It is an unfortunate part of my practice that I sometimes have to assist families in dealing with Florida’s Department of Children and Families (DCF). Generally, those situations will involve a dependency action initiated by the state where there are allegations that children have been, or are in imminent danger of becoming, abused, abandoned or neglected by their legal caregivers, many times the accusations being leveled against the mother and/or father.
When I have parents dealing with these cases, they generally have two immediate questions: (1) What is the process from here? and (2) How long will it be until I can get my kids back? In answering those questions, it’s useful to give a brief overview of Florida Dependency Law pursuant to Chapter 39 of the Florida Statutes.
For the state to step in and remove children from their homes there must be allegations of abuse, abandonment, or neglect, or the imminent threat therein. The most common forms of these allegations would include physical abuse of a child, severe drug or alcohol abuse by a parent, domestic violence between the parents such that it jeopardizes the wellbeing of their child, failure to provide necessary medical care, or sometimes something a little more ambiguous, such as a failure to protect a child from another’s abuse or neglect. If DCF believes the children are suffering from any of the above, then they will remove the children from the home and place them with the nearest willing and available blood relative, or in foster care.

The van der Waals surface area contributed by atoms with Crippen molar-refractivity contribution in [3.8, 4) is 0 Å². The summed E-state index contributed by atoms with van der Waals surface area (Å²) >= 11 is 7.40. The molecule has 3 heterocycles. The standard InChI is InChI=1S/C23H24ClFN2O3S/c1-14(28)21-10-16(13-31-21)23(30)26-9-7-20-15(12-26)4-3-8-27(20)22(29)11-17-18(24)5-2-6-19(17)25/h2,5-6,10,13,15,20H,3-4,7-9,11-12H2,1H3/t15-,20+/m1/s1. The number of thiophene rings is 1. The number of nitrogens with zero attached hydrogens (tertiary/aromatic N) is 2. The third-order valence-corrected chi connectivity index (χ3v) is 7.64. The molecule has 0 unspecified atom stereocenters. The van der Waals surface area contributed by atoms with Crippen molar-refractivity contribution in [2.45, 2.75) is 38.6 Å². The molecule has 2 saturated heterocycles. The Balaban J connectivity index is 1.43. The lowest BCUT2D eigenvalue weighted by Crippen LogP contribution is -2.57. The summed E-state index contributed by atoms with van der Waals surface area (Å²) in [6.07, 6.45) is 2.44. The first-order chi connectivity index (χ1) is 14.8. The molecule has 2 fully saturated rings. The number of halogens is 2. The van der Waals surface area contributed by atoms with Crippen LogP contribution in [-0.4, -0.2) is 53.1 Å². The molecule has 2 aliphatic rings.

Once a child is removed from a parent’s custody, the Court is required to hold a shelter hearing within 24 hours of removal. At this hearing the Court will determine if there is probable cause to sustain the initial findings of abuse, abandonment, or neglect made by DCF. The parents do have the ability to contest the findings of probable cause at this shelter hearing, and if necessary, the Court will appoint an attorney to represent them in these matters. If the Court finds there is probable cause, then the case will be set for an arraignment within 30 days of the children’s initial removal from the home.